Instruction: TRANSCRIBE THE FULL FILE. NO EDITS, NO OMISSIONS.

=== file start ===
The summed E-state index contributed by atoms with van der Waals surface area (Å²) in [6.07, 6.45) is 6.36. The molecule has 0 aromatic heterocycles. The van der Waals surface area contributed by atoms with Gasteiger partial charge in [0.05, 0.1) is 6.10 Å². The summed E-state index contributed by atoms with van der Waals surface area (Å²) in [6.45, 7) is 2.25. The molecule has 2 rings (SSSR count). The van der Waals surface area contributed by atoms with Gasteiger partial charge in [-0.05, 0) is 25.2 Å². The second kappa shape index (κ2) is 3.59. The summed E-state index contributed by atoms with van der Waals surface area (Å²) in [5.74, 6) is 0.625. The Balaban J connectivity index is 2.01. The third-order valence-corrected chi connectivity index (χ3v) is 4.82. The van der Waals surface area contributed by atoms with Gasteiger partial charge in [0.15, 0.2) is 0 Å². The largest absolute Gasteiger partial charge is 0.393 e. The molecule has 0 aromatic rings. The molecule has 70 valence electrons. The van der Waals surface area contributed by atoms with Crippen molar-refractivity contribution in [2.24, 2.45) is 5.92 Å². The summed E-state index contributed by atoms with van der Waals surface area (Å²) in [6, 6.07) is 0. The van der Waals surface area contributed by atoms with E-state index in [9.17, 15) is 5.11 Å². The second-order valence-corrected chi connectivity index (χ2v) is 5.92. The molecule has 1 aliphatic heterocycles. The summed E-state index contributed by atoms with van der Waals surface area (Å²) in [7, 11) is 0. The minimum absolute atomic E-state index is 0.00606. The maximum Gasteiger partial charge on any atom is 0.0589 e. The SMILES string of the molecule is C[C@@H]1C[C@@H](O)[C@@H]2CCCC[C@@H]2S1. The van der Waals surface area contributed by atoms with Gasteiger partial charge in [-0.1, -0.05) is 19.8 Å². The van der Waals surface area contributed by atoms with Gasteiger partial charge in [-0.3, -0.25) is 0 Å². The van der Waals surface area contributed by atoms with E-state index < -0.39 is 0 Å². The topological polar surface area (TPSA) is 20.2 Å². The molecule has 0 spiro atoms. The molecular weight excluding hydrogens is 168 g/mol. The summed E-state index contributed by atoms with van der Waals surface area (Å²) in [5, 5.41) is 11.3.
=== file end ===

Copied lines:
The summed E-state index contributed by atoms with van der Waals surface area (Å²) in [6.07, 6.45) is 6.36. The molecule has 0 aromatic heterocycles. The van der Waals surface area contributed by atoms with Gasteiger partial charge in [0.05, 0.1) is 6.10 Å². The summed E-state index contributed by atoms with van der Waals surface area (Å²) in [6.45, 7) is 2.25. The molecule has 2 rings (SSSR count). The van der Waals surface area contributed by atoms with Gasteiger partial charge in [-0.05, 0) is 25.2 Å². The second kappa shape index (κ2) is 3.59. The summed E-state index contributed by atoms with van der Waals surface area (Å²) in [5.74, 6) is 0.625. The Balaban J connectivity index is 2.01. The third-order valence-corrected chi connectivity index (χ3v) is 4.82. The van der Waals surface area contributed by atoms with Gasteiger partial charge in [0.15, 0.2) is 0 Å². The largest absolute Gasteiger partial charge is 0.393 e. The molecule has 0 aromatic rings. The molecule has 70 valence electrons. The van der Waals surface area contributed by atoms with Crippen molar-refractivity contribution in [2.24, 2.45) is 5.92 Å². The summed E-state index contributed by atoms with van der Waals surface area (Å²) in [6, 6.07) is 0. The van der Waals surface area contributed by atoms with E-state index in [9.17, 15) is 5.11 Å². The second-order valence-corrected chi connectivity index (χ2v) is 5.92. The molecule has 1 aliphatic heterocycles. The summed E-state index contributed by atoms with van der Waals surface area (Å²) in [7, 11) is 0. The minimum absolute atomic E-state index is 0.00606. The maximum Gasteiger partial charge on any atom is 0.0589 e. The SMILES string of the molecule is C[C@@H]1C[C@@H](O)[C@@H]2CCCC[C@@H]2S1. The van der Waals surface area contributed by atoms with Gasteiger partial charge in [-0.1, -0.05) is 19.8 Å². The van der Waals surface area contributed by atoms with Gasteiger partial charge in [-0.3, -0.25) is 0 Å². The van der Waals surface area contributed by atoms with E-state index < -0.39 is 0 Å². The topological polar surface area (TPSA) is 20.2 Å². The molecule has 0 spiro atoms. The molecular weight excluding hydrogens is 168 g/mol. The summed E-state index contributed by atoms with van der Waals surface area (Å²) in [5, 5.41) is 11.3.